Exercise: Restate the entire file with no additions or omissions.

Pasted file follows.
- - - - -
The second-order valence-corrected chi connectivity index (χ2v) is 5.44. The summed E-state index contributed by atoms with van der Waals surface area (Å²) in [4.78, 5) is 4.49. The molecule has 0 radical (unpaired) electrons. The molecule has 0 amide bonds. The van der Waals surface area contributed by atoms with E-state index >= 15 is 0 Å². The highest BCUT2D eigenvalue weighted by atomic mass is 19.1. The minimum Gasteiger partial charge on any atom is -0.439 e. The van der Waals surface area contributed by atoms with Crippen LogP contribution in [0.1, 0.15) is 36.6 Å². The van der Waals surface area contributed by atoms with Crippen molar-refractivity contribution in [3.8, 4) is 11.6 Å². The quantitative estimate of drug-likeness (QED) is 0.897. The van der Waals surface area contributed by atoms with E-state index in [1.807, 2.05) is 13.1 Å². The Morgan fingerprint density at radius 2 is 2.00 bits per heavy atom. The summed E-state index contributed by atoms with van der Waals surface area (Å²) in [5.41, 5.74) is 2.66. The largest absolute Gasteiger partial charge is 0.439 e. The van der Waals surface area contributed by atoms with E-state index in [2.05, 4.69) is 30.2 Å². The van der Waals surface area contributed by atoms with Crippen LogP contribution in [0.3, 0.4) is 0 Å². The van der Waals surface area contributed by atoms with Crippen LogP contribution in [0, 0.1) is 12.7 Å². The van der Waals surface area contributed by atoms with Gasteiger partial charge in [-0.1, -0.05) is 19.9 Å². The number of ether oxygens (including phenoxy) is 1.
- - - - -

The second-order valence-corrected chi connectivity index (χ2v) is 5.44. The summed E-state index contributed by atoms with van der Waals surface area (Å²) in [4.78, 5) is 4.49. The molecule has 0 radical (unpaired) electrons. The molecule has 0 amide bonds. The van der Waals surface area contributed by atoms with E-state index >= 15 is 0 Å². The highest BCUT2D eigenvalue weighted by atomic mass is 19.1. The minimum Gasteiger partial charge on any atom is -0.439 e. The van der Waals surface area contributed by atoms with Crippen LogP contribution in [0.1, 0.15) is 36.6 Å². The van der Waals surface area contributed by atoms with Crippen molar-refractivity contribution in [3.8, 4) is 11.6 Å². The quantitative estimate of drug-likeness (QED) is 0.897. The van der Waals surface area contributed by atoms with E-state index in [1.807, 2.05) is 13.1 Å². The Morgan fingerprint density at radius 2 is 2.00 bits per heavy atom. The summed E-state index contributed by atoms with van der Waals surface area (Å²) in [5.41, 5.74) is 2.66. The largest absolute Gasteiger partial charge is 0.439 e. The van der Waals surface area contributed by atoms with E-state index in [2.05, 4.69) is 30.2 Å². The van der Waals surface area contributed by atoms with Crippen LogP contribution in [0.3, 0.4) is 0 Å². The van der Waals surface area contributed by atoms with Crippen LogP contribution in [0, 0.1) is 12.7 Å². The van der Waals surface area contributed by atoms with Gasteiger partial charge in [-0.1, -0.05) is 19.9 Å². The number of ether oxygens (including phenoxy) is 1.